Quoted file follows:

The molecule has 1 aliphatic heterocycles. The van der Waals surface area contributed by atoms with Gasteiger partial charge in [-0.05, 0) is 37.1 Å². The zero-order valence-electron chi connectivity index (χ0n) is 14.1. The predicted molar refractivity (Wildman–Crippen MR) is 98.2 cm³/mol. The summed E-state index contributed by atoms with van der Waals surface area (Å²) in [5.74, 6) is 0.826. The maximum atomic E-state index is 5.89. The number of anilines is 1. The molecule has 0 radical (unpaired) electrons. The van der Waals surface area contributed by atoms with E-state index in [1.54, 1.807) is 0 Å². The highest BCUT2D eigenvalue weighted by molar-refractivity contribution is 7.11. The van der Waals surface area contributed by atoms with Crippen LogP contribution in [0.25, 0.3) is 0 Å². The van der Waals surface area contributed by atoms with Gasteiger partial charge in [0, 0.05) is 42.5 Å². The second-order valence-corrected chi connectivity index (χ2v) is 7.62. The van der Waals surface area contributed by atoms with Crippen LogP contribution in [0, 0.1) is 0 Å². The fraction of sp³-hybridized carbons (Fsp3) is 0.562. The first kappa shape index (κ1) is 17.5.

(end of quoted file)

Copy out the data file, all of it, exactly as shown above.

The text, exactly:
The molecule has 1 aliphatic heterocycles. The van der Waals surface area contributed by atoms with Gasteiger partial charge in [-0.05, 0) is 37.1 Å². The zero-order valence-electron chi connectivity index (χ0n) is 14.1. The predicted molar refractivity (Wildman–Crippen MR) is 98.2 cm³/mol. The summed E-state index contributed by atoms with van der Waals surface area (Å²) in [5.74, 6) is 0.826. The maximum atomic E-state index is 5.89. The number of anilines is 1. The molecule has 0 radical (unpaired) electrons. The van der Waals surface area contributed by atoms with E-state index in [1.54, 1.807) is 0 Å². The highest BCUT2D eigenvalue weighted by molar-refractivity contribution is 7.11. The van der Waals surface area contributed by atoms with Crippen LogP contribution in [0.25, 0.3) is 0 Å². The van der Waals surface area contributed by atoms with Gasteiger partial charge in [0, 0.05) is 42.5 Å². The second-order valence-corrected chi connectivity index (χ2v) is 7.62. The van der Waals surface area contributed by atoms with Crippen LogP contribution in [0, 0.1) is 0 Å². The fraction of sp³-hybridized carbons (Fsp3) is 0.562. The first kappa shape index (κ1) is 17.5.